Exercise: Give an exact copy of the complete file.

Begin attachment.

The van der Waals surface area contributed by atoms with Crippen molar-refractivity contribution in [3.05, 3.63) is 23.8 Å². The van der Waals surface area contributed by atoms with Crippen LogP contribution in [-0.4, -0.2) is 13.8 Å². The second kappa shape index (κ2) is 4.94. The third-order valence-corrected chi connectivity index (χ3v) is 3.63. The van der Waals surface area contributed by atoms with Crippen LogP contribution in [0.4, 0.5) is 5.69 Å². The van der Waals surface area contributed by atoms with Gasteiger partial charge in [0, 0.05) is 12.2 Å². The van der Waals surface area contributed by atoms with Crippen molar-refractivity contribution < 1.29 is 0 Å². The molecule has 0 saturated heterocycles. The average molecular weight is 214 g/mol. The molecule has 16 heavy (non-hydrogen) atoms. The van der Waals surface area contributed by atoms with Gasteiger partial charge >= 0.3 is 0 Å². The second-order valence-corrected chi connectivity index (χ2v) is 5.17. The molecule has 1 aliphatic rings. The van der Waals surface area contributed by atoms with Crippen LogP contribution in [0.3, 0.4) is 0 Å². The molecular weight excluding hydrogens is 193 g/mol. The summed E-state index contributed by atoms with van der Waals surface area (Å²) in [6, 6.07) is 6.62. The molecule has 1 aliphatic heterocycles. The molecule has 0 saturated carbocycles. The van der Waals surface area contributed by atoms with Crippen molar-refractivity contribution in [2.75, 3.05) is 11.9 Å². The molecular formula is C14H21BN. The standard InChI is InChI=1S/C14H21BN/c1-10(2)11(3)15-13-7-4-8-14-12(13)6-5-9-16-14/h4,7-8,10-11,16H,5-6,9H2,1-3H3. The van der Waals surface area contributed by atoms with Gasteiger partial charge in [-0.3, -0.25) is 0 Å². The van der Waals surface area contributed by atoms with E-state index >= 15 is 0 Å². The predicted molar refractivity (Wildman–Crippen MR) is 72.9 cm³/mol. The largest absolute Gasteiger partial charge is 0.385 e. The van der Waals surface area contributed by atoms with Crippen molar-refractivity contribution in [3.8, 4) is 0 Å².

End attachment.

The van der Waals surface area contributed by atoms with Crippen molar-refractivity contribution in [3.05, 3.63) is 23.8 Å². The van der Waals surface area contributed by atoms with Crippen LogP contribution in [-0.4, -0.2) is 13.8 Å². The second kappa shape index (κ2) is 4.94. The third-order valence-corrected chi connectivity index (χ3v) is 3.63. The van der Waals surface area contributed by atoms with Crippen LogP contribution in [0.4, 0.5) is 5.69 Å². The van der Waals surface area contributed by atoms with Gasteiger partial charge in [0, 0.05) is 12.2 Å². The van der Waals surface area contributed by atoms with Crippen molar-refractivity contribution < 1.29 is 0 Å². The molecule has 0 saturated heterocycles. The average molecular weight is 214 g/mol. The molecule has 16 heavy (non-hydrogen) atoms. The van der Waals surface area contributed by atoms with Gasteiger partial charge >= 0.3 is 0 Å². The second-order valence-corrected chi connectivity index (χ2v) is 5.17. The molecule has 1 aliphatic rings. The van der Waals surface area contributed by atoms with Crippen LogP contribution in [0.3, 0.4) is 0 Å². The molecular weight excluding hydrogens is 193 g/mol. The summed E-state index contributed by atoms with van der Waals surface area (Å²) in [6, 6.07) is 6.62. The molecule has 1 aliphatic heterocycles. The molecule has 0 saturated carbocycles. The van der Waals surface area contributed by atoms with Crippen molar-refractivity contribution in [2.75, 3.05) is 11.9 Å². The molecular formula is C14H21BN. The standard InChI is InChI=1S/C14H21BN/c1-10(2)11(3)15-13-7-4-8-14-12(13)6-5-9-16-14/h4,7-8,10-11,16H,5-6,9H2,1-3H3. The van der Waals surface area contributed by atoms with Gasteiger partial charge in [-0.3, -0.25) is 0 Å². The van der Waals surface area contributed by atoms with E-state index >= 15 is 0 Å². The predicted molar refractivity (Wildman–Crippen MR) is 72.9 cm³/mol. The largest absolute Gasteiger partial charge is 0.385 e. The van der Waals surface area contributed by atoms with Crippen molar-refractivity contribution in [3.8, 4) is 0 Å².